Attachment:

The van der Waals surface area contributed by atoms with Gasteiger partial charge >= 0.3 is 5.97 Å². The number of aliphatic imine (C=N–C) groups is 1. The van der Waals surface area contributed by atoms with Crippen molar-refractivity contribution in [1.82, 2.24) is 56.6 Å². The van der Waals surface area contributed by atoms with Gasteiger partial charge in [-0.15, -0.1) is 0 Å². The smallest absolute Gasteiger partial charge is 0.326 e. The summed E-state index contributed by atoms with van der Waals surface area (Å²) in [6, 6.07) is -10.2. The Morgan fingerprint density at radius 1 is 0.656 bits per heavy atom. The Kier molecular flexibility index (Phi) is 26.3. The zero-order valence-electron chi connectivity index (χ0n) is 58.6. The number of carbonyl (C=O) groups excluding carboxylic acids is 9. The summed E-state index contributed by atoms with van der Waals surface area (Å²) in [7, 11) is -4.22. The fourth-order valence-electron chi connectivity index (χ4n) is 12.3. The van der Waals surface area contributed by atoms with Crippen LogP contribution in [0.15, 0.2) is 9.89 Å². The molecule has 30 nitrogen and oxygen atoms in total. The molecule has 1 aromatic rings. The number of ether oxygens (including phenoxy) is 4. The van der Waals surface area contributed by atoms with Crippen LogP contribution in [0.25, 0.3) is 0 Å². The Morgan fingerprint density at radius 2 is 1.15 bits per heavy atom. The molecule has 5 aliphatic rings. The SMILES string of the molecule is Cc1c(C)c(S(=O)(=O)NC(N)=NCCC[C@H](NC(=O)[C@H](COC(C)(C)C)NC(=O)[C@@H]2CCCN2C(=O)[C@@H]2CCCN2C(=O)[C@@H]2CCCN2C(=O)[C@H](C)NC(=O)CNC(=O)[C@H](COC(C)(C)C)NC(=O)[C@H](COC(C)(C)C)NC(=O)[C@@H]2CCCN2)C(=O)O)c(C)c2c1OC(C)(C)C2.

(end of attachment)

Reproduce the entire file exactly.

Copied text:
The van der Waals surface area contributed by atoms with Gasteiger partial charge >= 0.3 is 5.97 Å². The number of aliphatic imine (C=N–C) groups is 1. The van der Waals surface area contributed by atoms with Crippen molar-refractivity contribution in [1.82, 2.24) is 56.6 Å². The van der Waals surface area contributed by atoms with Gasteiger partial charge in [-0.15, -0.1) is 0 Å². The smallest absolute Gasteiger partial charge is 0.326 e. The summed E-state index contributed by atoms with van der Waals surface area (Å²) in [6, 6.07) is -10.2. The Morgan fingerprint density at radius 1 is 0.656 bits per heavy atom. The Kier molecular flexibility index (Phi) is 26.3. The zero-order valence-electron chi connectivity index (χ0n) is 58.6. The number of carbonyl (C=O) groups excluding carboxylic acids is 9. The summed E-state index contributed by atoms with van der Waals surface area (Å²) in [7, 11) is -4.22. The fourth-order valence-electron chi connectivity index (χ4n) is 12.3. The van der Waals surface area contributed by atoms with Crippen LogP contribution in [0.15, 0.2) is 9.89 Å². The molecule has 30 nitrogen and oxygen atoms in total. The molecule has 1 aromatic rings. The number of ether oxygens (including phenoxy) is 4. The van der Waals surface area contributed by atoms with Crippen LogP contribution in [0.25, 0.3) is 0 Å². The Morgan fingerprint density at radius 2 is 1.15 bits per heavy atom. The molecule has 5 aliphatic rings. The SMILES string of the molecule is Cc1c(C)c(S(=O)(=O)NC(N)=NCCC[C@H](NC(=O)[C@H](COC(C)(C)C)NC(=O)[C@@H]2CCCN2C(=O)[C@@H]2CCCN2C(=O)[C@@H]2CCCN2C(=O)[C@H](C)NC(=O)CNC(=O)[C@H](COC(C)(C)C)NC(=O)[C@H](COC(C)(C)C)NC(=O)[C@@H]2CCCN2)C(=O)O)c(C)c2c1OC(C)(C)C2.